In this context, the theme of integral human development
takes on an even broader range of meanings: the correlation between its
multiple elements requires a commitment to foster the interaction of the
different levels of human knowledge in order to promote the authentic
development of peoples. Often it is thought that development, or the
socio-economic measures that go with it, merely require to be implemented
through joint action. This joint action, however, needs to be given direction,
because “all social action involves a doctrine“. In view of the complexity of
the issues, it is obvious that the various disciplines have to work together
through an orderly interdisciplinary exchange. Charity does not exclude
knowledge, but rather requires, promotes, and animates it from within.
Knowledge is never purely the work of the intellect. It can certainly be
reduced to calculation and experiment, but if it aspires to be wisdom capable
of directing man in the light of his first beginnings and his final ends, it
must be “seasoned” with the “salt” of charity. Deeds without knowledge are
, and knowledge without love is sterile. Indeed, “the individual who is animated
by true charity labours skilfully to discover the causes of misery, to find the
means to combat it, to overcome it resolutely.” Faced with the phenomena that
lie before us, charity in truth requires first of all that we know and
understand, acknowledging and respecting the specific competence of every level
of knowledge. Charity is not an added extra, like an appendix to work already
concluded in each of the various disciplines: it engages them in dialogue from
the very beginning. The demands of love do not contradict those of reason.
Human knowledge is insufficient and the conclusions of science cannot indicate
by themselves the path towards integral human development. There is always a
need to push further ahead: this is what is required by charity in truth
. Going
beyond, however, never means prescinding from the conclusions of reason, nor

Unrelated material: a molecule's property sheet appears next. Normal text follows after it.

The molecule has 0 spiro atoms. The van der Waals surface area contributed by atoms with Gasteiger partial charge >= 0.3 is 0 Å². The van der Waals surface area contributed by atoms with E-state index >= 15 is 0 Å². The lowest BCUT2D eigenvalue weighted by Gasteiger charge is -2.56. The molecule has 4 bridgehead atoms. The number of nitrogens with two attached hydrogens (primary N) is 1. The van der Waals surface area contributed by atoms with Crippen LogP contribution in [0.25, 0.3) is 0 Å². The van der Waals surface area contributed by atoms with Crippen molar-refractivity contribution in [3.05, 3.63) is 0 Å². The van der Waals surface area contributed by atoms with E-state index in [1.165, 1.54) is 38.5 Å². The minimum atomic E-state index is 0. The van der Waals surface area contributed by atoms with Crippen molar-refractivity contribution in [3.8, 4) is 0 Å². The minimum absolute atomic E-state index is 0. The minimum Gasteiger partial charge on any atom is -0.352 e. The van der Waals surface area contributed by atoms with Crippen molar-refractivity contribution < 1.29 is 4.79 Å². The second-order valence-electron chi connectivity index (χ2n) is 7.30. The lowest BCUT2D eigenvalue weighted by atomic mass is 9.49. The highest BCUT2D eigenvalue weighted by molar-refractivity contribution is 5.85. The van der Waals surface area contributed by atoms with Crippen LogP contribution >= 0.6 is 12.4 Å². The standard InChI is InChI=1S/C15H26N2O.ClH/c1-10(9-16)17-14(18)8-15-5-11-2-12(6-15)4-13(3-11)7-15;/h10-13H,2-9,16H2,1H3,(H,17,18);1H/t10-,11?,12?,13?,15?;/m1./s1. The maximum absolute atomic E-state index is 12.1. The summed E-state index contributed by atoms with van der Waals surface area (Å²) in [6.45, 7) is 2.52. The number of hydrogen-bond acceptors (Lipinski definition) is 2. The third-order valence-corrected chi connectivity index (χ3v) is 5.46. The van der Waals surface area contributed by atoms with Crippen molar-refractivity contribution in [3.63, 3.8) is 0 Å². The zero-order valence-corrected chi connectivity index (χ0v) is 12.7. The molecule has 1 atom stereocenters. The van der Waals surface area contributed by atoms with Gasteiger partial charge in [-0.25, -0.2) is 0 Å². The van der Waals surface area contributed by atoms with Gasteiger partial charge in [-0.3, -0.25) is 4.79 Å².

contradicting its results
. Intelligence and love are not in separate
compartments: love is rich in intelligence and intelligence is full of love.

means that moral evaluation and scientific research must go hand in hand, and
that charity must animate them in a harmonious interdisciplinary whole, marked
by unity and distinction. The Church’s social doctrine, which has “an important
interdisciplinary dimension”, can exercise, in this perspective, a function of
extraordinary effectiveness. It allows faith, theology, metaphysics and science
to come together in a collaborative effort in the service of humanity. It is
here above all that the Church’s social doctrine displays its dimension of
wisdom. Paul VI had seen clearly that among the causes of underdevelopment
there is a lack of wisdom and reflection, a lack of thinking capable of
formulating a guiding synthesis for which “a clear vision of all economic, social,
cultural and spiritual aspects” is required
. The excessive segmentation of
knowledge, the rejection of metaphysics by the human sciences, the difficulties
encountered by dialogue between science and theology are damaging not only to
the development of knowledge, but also to the development of peoples, because
these things make it harder to see the integral good of man in its various
dimensions. The “broadening [of] our concept of reason and its application” is
indispensable if we are to succeed in adequately weighing all the elements
involved in the question of development and in the solution of socio-economic

(Caritas in veritate, 30-31; emphasis mine)